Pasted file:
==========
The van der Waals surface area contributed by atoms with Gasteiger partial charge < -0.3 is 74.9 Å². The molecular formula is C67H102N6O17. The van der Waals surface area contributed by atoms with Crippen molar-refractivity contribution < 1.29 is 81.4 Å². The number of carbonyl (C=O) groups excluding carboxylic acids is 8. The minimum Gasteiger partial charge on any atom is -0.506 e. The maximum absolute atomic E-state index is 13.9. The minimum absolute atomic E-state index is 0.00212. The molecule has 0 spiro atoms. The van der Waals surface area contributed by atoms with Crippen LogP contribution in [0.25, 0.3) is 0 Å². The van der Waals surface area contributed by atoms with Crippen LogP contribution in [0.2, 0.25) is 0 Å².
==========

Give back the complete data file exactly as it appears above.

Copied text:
The van der Waals surface area contributed by atoms with Gasteiger partial charge < -0.3 is 74.9 Å². The molecular formula is C67H102N6O17. The van der Waals surface area contributed by atoms with Crippen molar-refractivity contribution < 1.29 is 81.4 Å². The number of carbonyl (C=O) groups excluding carboxylic acids is 8. The minimum Gasteiger partial charge on any atom is -0.506 e. The maximum absolute atomic E-state index is 13.9. The minimum absolute atomic E-state index is 0.00212. The molecule has 0 spiro atoms. The van der Waals surface area contributed by atoms with Crippen LogP contribution in [0.25, 0.3) is 0 Å². The van der Waals surface area contributed by atoms with Crippen LogP contribution in [0.2, 0.25) is 0 Å².